23. Strupp M, Magnusson M (2015) Acute unilateral vestibulopathy. Neurol Clin 33:669–685. Doi.org/10.1016/J. ncl.2015.04.012
  24. Herdman SJ, Hall CD, Schubert MC, Das VE, Tusa RJ (2007) Recovery of dynamic visual acuity in bilateral vestibular hypofunction. Arch Otolaryngol Head Neck Surg 133:383–389. Doi.org/10.1001/archo tol.133.4.383.
  25. Tian J, Shubayev I, Demer JL (2007) Dynamic visual acuity during passive and self-generated transient head rotation in normal and unilaterally vestibulopathic humans. Exp Brain Res 142: 486-495. Doi.org/10.1007/s00221-001-0959-7.
  26. Kunel’s skaya NL, Naibakova EV, Guseva AL, Nikitkina YY, Chugunova MA, Manaenkova EA (2018) The compensation of the vestibulo-ocular reflex during rehabilitation of the patients presenting with vestibular neuritis. Vestn Otorinolaringol 83:27–31. Doi.org/10.17116 /otori no201 88312 7-31
  27. Gall C, Lynch G (1981) The regulation of axonal sprouting in the adult hippocampus: some insights from developmental studies. In: Lesion-induced neuronal plasticity in sensorimotor systems. Flohr H, Precht W (Eds). Springer-Verlag, Berlin, Heidelberg. 10.1007/978-3-462-68074-8
  28. Dieringer N, Precht W (1979) Mechanisms of compensation for vestibular deficits in the frog. I. Modifications of the excitatory commissural system. Exp Brain Res 36:311–328. Doi.org/10.1007/BF00238914.
  29. Gaboyard-Niay S, Travo C, Saleur A, Broussy A, Brugeaud A, Chabbert C (2016) Correlation between afferent rearrangements and behavioral deficits after local excitotoxic insult in the mammalian vestibule: a rat model of vertigo symptoms. Disease Models and Mechanisms ç:1181-1192. Doi:10.1242/dmm.024521.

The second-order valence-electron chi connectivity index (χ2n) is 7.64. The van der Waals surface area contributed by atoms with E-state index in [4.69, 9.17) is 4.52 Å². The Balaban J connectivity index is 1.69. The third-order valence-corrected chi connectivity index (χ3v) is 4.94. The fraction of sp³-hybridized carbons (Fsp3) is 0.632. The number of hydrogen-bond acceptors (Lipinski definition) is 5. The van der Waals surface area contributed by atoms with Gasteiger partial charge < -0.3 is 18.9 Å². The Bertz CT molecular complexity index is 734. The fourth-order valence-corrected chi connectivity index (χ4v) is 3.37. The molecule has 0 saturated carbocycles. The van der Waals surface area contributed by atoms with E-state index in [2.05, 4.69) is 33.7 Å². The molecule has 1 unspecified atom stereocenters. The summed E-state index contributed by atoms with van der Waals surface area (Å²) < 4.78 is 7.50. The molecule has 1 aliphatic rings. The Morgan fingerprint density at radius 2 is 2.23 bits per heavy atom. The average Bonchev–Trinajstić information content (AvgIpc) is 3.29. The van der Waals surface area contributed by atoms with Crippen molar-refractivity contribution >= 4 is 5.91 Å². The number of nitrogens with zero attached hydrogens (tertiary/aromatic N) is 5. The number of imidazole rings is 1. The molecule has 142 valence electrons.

30. Ramachandran R, Lisberger SG (2008) Neural substrates for modified and unmodified pathways for learning in monkey vestibulo-ocular reflex. J Neurophysiol 100:1868–1878. Doi.org/10.1152/jn.90498 .2008
  31. Manzari L, Burgess AM, MacDougall HG, Curthoys IS (2011) Objective verification of full recovery of dynamic vestibular function after superior vestibular neuritis. Laryngoscope 121: 2496-2500.
 

Article Info

  • Journal of Rehabilitation Therapy
  • Article Type : Research Article
  • View/Download pdf

Article Notes

  • Published on: April 10, 2020

Keywords

  • Unilateral vestibular hypofunction patients

  • Vestibular rehabilitation
  • Unidirectional rotation paradigm
  • Angular vestibulo-ocular reflex
  • Directional preponderance
  • Critical period

*Correspondence:

Lacour Michel
Neurosciences Department, Aix-Marseille University/CNRS, Marseille, France; 21, Impasse des Vertus 13710 Fuveau, France
Email: michel.lacour0802@gmail.com

©2020 Lacour M. This article is distributed under the terms of the Creative Commons Attribution 4.0 International License.